Saturday, April 30, 2011

Current Blog

I'm moving all my model railroading activities over to a single blog, Some Railroad You've Never Heard Of (Blog)

Monday, October 11, 2010

First Figure

Well I finish my first 7/8th scale figure.  Actually, he's a tad tall and he's probably more like a 1/12th scale figure. Oh well.

Yesterday our hero was headless.  Tonight he received a head, hat, hand, and rake.. uh.. thing.

The wife told me to stop using her professional baking sheets and to use a disposable aluminum one instead.  Oops.

I went for a more caricatured look because, well, I like that.  Seen here I think he's cooling after his 4th baking.  Overalls, hat, and hand are now in place.

Sunday, October 10, 2010

Back in Production

Well now that things are starting to settle down a bit for me, I started putting in a little work on the coach. For now I've set aside the chassis -- I have neither the space or the tools at this point to work on that in our new [temporary] apartment. This, however, gives me a chance to focus on the coach body and accessories.

I managed to install most of the lower paneling for one of the sides. The picture below shows the progress and the coach over top of the photo of the real deal. I've been pretty happy with the results so far.

The windows on the opposite side have also been installed and I've begun to start cutting door trim pieces for the other side as well. Once I get in all the trim for the 4 corners I can begin to do the wood paneling for the shorter sides as well. As you can see from the picture that will just be all white.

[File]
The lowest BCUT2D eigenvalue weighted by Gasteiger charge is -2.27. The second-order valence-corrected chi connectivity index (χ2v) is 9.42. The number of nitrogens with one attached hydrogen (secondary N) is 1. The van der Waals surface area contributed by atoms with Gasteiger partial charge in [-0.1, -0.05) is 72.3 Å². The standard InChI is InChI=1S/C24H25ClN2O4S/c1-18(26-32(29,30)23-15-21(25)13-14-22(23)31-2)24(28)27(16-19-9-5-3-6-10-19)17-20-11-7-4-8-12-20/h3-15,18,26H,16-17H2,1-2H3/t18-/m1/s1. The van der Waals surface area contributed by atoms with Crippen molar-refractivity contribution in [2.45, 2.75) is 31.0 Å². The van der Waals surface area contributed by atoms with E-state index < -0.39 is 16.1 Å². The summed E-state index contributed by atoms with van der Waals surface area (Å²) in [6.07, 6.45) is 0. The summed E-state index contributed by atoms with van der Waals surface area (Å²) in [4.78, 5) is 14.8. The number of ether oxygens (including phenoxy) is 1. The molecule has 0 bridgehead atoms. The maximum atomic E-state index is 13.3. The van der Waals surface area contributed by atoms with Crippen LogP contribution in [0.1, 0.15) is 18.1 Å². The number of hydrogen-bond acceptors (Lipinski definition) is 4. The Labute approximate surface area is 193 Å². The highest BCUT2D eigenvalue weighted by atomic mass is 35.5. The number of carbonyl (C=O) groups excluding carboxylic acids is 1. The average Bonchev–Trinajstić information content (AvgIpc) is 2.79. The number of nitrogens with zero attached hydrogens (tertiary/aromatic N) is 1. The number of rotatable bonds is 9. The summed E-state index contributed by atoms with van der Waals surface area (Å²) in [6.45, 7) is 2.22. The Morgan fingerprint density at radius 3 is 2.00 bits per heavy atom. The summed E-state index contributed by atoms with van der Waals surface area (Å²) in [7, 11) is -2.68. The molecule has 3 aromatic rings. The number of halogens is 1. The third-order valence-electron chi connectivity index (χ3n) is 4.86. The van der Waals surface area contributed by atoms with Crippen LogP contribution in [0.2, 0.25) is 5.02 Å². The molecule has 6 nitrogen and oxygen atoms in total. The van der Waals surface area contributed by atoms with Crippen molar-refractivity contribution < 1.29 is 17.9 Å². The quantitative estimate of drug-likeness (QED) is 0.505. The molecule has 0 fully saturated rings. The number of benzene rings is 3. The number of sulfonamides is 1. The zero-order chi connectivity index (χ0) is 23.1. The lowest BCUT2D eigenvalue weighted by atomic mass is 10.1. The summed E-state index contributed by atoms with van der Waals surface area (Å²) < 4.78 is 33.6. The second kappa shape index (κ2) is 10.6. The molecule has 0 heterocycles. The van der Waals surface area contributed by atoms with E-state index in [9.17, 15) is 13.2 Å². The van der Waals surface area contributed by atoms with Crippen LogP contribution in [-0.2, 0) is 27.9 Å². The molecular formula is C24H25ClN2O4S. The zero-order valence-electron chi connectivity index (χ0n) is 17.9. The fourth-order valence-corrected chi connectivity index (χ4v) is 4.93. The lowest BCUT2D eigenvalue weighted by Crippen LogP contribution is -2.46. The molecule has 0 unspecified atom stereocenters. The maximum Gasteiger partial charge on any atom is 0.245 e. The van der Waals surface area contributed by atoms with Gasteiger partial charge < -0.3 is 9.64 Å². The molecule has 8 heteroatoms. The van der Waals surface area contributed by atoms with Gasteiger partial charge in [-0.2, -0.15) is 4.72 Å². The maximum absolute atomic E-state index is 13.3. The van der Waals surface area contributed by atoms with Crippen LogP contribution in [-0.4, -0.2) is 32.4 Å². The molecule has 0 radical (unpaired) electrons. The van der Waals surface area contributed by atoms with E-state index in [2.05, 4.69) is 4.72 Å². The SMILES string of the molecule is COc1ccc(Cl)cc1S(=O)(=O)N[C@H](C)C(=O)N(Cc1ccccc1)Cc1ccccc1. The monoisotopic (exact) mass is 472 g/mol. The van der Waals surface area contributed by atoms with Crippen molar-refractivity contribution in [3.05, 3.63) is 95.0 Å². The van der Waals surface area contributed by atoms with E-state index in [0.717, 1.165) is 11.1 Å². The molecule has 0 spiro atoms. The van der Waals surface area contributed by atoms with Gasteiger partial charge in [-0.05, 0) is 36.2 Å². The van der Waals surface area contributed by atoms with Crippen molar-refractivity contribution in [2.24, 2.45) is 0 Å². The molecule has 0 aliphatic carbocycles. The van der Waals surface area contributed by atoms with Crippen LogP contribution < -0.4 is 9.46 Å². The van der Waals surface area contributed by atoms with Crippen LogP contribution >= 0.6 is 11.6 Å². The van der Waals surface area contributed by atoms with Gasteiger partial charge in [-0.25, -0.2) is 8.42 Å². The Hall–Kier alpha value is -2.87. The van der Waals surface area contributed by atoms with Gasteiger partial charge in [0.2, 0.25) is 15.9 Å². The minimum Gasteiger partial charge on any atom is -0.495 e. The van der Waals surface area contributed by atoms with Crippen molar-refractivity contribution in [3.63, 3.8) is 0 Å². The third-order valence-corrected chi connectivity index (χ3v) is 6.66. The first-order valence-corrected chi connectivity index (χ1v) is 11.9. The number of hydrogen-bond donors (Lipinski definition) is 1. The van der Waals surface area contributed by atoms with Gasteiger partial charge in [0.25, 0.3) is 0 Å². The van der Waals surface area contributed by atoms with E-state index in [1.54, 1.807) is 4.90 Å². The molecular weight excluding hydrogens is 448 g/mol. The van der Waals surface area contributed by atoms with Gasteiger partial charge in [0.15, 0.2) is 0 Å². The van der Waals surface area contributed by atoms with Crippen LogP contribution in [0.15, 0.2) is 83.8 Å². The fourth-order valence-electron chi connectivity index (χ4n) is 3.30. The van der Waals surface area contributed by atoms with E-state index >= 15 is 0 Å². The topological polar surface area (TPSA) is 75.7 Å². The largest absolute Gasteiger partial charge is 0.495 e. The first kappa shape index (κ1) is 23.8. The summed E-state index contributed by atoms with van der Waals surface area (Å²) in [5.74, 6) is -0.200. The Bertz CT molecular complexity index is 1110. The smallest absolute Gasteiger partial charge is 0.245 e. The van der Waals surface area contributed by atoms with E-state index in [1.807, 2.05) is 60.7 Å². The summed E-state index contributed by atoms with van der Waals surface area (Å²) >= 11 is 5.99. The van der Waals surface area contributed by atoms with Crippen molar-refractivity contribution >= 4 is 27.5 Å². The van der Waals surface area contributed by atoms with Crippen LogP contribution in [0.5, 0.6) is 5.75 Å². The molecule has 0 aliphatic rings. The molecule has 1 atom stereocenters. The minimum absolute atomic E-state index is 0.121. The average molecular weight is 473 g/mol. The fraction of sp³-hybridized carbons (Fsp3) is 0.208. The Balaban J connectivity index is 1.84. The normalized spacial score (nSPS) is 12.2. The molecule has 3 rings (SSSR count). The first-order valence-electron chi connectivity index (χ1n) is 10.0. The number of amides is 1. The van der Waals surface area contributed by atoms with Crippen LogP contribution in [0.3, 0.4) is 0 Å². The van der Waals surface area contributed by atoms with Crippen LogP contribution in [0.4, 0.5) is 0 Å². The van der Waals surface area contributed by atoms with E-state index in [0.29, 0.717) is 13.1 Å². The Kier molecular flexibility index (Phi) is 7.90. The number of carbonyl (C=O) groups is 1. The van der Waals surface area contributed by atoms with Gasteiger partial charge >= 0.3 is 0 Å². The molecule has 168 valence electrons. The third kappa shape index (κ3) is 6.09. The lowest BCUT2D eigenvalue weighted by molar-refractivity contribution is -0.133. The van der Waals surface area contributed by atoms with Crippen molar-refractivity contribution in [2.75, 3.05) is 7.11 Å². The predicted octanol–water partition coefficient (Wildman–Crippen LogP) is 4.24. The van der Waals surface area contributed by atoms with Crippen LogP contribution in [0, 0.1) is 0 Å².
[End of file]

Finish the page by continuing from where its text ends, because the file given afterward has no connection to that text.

In addition to working on the coach I also took a shot at trying something completely new....

Following an article in Garden Railways magazine, I created an aluminum foil "skeleton" to start from. Leilani's comment at this point was, "the arms are too long...".

After coating the skeleton in Scupley II and baking it, I began to do some initial shaping. This is my current progress, though you can see it's still a bit rough. I would have kept working on it but I ran out of clay. Major things still left to do are the head and left hand.

Friday, April 2, 2010

Coach Chassis Progress

Building the chassis for the coach out of metal (aluminum) meant that I needed to learn some new ways to do things.  As it turns out, MIT (yes, that MIT) has a collection of 10 video lessons online giving a complete introduction to machine shop tools and techniques.  For free.  I've watched about the first half of them, so when it came time again to work on the chassis I took a shot at trying them out.

From what I've gathered, layout is one of the most crucial steps.  Woodworkers have that saying -- "measure twice, cut once."  The same holds true for metal work, however being precise is brought to a new level.  When I was building the chassis, I needed to make sure that I got the width in which the wheels would be mounted as exact as I could.

To do this, I started by making black lines on the metal in the general area where I was going to make a mark.  This gave me a surface to scratch off (this is an easier and faster way of doing what most machinists would use blue layout dye for)...

You can probably guess I used a sharpie for this.  With the black in place, I started my measurements, then use a scribe which is basically a sharpened piece of metal rod to scratch off the black where I needed the line. This left a very high contrast line to work by.  Note that the width of the line here is a bajillion times skinnier than a pencil line and allows for a greater degree of accurate measurement and layout...

With accurate lines I was able to construct the chassis to be the proper width to mount the wheel journals (axleboxes) on...

I haven't yet bolted the journals on, but here's an idea of what they might look like once mounted...